Takasago Talks Fine Fragrance Restructuring


1 Tasago
Luc Malfait

If the fine fragrance industry were a circus, the newly-assembled team at 93-year-old supplier Takasago—the Japanese-headquartered flavor and fragrance dynasty—is aiming to be its acrobats.

Risky, highly sophisticated and necessitating significant investment is how Takasago’s just-recruited vice president of fine fragrance, Frederic Jacques, describes the category. And the company has renewed its commitment to perfumery globally via a restructuring at its highest corporate echelons.

Previously divided by region, going forward, the company will now be organized by category, Jacques said in an exclusive interview at Takasago’s New York headquarters. Luc Malfait, the president of Takasago Europe Perfumery Laboratory—who is based in Paris and to whom Jacques reports—now leads the fine fragrance category globally.

“The rebirth of Takasago’s fine fragrance division started in Paris a few years back with the recruitment by Luc of key people like Francis Kurkdjian, Marie-Lise Jonak, Arnaud Roche and, more recently, Antoine Lie. This effort is translating into a flourishing business today,” Jacques said. “Now that we have the financial and corporate support, we want to bring that same energy to our U.S. business.”

2 Tasago
Frederic Jacques

Of its strengths, Jacques points to a number of international blockbusters—including Cool Water—as well as Takasago’s distinguishing Asian heritage. “We are a public company that operates like a family,” Jacques said, “particularly with regard to how we treat people, time and money.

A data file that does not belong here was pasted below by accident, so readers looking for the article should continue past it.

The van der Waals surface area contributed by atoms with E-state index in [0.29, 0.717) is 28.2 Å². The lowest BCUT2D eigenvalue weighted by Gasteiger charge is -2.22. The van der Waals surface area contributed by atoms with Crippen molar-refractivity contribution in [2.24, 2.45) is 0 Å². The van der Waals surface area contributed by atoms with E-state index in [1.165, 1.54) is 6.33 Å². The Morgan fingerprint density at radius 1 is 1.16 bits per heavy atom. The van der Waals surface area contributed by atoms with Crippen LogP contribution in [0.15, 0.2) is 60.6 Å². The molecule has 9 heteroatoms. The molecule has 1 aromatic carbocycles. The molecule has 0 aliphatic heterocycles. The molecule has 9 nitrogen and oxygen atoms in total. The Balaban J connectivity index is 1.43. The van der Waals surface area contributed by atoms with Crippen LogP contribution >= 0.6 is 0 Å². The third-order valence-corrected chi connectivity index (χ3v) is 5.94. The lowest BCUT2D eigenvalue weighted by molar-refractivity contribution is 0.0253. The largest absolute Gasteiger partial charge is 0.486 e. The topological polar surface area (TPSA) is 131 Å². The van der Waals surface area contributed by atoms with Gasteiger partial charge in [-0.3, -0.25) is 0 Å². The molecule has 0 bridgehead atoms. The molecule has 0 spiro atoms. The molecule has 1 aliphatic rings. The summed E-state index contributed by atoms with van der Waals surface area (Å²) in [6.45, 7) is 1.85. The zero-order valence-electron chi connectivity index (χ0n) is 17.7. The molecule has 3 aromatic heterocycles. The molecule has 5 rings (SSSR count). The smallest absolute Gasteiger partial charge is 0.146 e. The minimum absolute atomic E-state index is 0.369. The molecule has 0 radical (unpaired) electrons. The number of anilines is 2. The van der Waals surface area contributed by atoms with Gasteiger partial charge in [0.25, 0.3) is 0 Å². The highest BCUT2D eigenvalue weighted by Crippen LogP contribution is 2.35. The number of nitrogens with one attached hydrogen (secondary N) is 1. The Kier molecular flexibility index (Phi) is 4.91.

“There is a protective and loyal ownership that values its employees; strategies are born over a careful and extensive period of time; and investments are more long-term. We see a healthy company as profit-making but also focused on sustaining itself and its employees. There always has to be a balance between performance and development.”

As an alternative supplier to its larger competitors, the Takasago team sees itself as deep listeners and inspired illustrators of brand identity, said the company’s U.S. fine fragrance creative director, Olivia Bransbourg.

3 Takasago
Olivia Bransbourg

“When we sit down with our clients, there’s a challenging exchange of ideas and passion. Cinematically speaking, the brands are telling their stories, but we are scoring the movie,” she said.

“This yields a custom-made offer, not the prêt-à-sentir or ‘ready-to-smell’ creations that are so often the non-confessed sin of fragrance labs who want to be all things to all people and behave more like financial institutions than creative partners,” Jacques added.

And in an industry overwrought with noise (roughly 1,200 fragrances launched annually) and paralyzed by rationality (market testing and consumer surveys), Takasago’s disruptive mindset is a unique point of difference, Jacques said. “Our best spokespersons are the brands we’ve worked with and the products we’ve co-developed, like Elie Saab Le Parfum, ColorsByKenzo, Givenchy Gentlemen Only and Le Beau Mâle with Jean Paul Gaultier—all launching at the beginning of 2013, with many more to come.

“Ultimately,” Jacques said, “I feel this industry is not taking the risks that final consumers would like us to take. And without that risk, the market disengages.”

Fundamentally, Jacques is guiding Takasago’s corporate refocusing and creative evolution by assembling the right team. He said that the company will add two perfumers, as well as amp up its creative, evaluation and marketing divisions.

“This business—as any business—is about people,” he said. “Within the next six months, we will finalize a team of experts who believe in creativity, and who allow intuition to be a part of the decision-making process. We want to be the other supplier,” Jacques concluded, “the inevitable alternative to the big three, maintaining a challenging spirit.”


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